current design systems, and identifies a four-stage core
compressor configuration for advanced technology
development. A preliminary aerodynamic design of the
four-stage configuration is described in the context of
current practice. Custom-tailored blade contours were
initially developed from mean camber surfaces derived
from axisymmetric stream surfaces generated by an
inverse throughflow calculation. Isolated blade-row
CFD simulations provided some guidance to fine-tune
the blading. A multistage CFD computation using a
mixing plane scheme indicated an efficiency potential for
the four-stage compressor that is within current stan-
dards. In addition, performance-limiting flow features,
such as leakage-vortex-dominated endwall action and/or
reaction and strong shock-boundary-layer interactions,
were identified and targeted for improvement. The possi-
bility of further performance gains requires a design
method that effectively extends the custom-tailored
blading philosophy into the endwall regions and
adequately allows matching of blade rows in the multi-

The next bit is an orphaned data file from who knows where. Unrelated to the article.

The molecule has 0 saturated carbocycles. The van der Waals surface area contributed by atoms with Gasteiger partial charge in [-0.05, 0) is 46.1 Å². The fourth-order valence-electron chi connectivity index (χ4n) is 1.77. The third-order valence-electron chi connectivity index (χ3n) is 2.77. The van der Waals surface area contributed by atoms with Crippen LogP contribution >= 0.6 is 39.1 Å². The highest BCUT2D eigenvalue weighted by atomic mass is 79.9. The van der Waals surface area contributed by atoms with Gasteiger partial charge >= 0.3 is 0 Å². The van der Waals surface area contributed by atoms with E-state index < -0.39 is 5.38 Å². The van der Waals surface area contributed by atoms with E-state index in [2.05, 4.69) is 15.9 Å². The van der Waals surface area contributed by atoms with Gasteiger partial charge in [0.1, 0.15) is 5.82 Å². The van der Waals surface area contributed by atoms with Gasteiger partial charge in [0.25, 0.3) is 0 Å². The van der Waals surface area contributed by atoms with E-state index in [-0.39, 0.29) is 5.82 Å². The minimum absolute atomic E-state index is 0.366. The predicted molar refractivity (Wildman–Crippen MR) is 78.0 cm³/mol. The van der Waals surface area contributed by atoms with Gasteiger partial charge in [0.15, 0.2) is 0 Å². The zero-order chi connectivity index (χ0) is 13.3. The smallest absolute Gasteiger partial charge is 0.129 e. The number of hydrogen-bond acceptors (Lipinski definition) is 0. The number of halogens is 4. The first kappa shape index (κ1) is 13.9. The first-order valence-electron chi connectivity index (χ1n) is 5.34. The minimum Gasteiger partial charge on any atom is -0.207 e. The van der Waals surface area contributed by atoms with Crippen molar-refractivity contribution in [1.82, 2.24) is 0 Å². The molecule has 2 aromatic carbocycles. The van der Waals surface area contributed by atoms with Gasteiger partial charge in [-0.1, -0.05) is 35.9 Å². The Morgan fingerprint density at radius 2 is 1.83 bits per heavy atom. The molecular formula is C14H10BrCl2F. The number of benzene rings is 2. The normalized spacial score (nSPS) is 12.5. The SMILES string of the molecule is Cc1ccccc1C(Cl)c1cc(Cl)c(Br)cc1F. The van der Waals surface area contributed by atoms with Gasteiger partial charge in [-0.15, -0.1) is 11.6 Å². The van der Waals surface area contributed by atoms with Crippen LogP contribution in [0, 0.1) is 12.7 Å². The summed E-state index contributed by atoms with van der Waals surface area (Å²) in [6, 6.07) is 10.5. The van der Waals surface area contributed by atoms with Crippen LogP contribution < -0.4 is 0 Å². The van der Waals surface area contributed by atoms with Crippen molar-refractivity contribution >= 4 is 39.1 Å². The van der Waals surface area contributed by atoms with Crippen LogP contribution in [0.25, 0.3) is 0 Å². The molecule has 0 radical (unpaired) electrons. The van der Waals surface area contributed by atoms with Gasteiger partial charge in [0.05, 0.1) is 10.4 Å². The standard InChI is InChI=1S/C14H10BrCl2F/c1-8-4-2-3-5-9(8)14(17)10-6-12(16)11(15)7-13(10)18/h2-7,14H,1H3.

stage environment.
In part II of the report, an aerodynamic design of the
front two stages of the four-stage configuration is devel-
oped using the best available CFD tools. The three-
dimensional inverse design method of Dang (ref. 4) was
used to define advanced transonic rotor blading. To
illustrate the benefits of this method, the front two stages
of the four-stage configuration were rebladed and the
performance potential evaluated. The multistage aerody-
namic environment was modeled using the substantiated
method of Adamczyk (ref. 5). This modeling permitted a
reliable prediction of the performance potential of the
two-stage group and guided design revisions, including
the facilitation of stage matching. The results show the
critical role of this method and illustrate achievable
performance using an evolutionary approach buttressed
by advanced turbomachinery CFD.
Geometric information for all blade rows is given in
appendix A, and spanwise profiles of axisymmetric aver-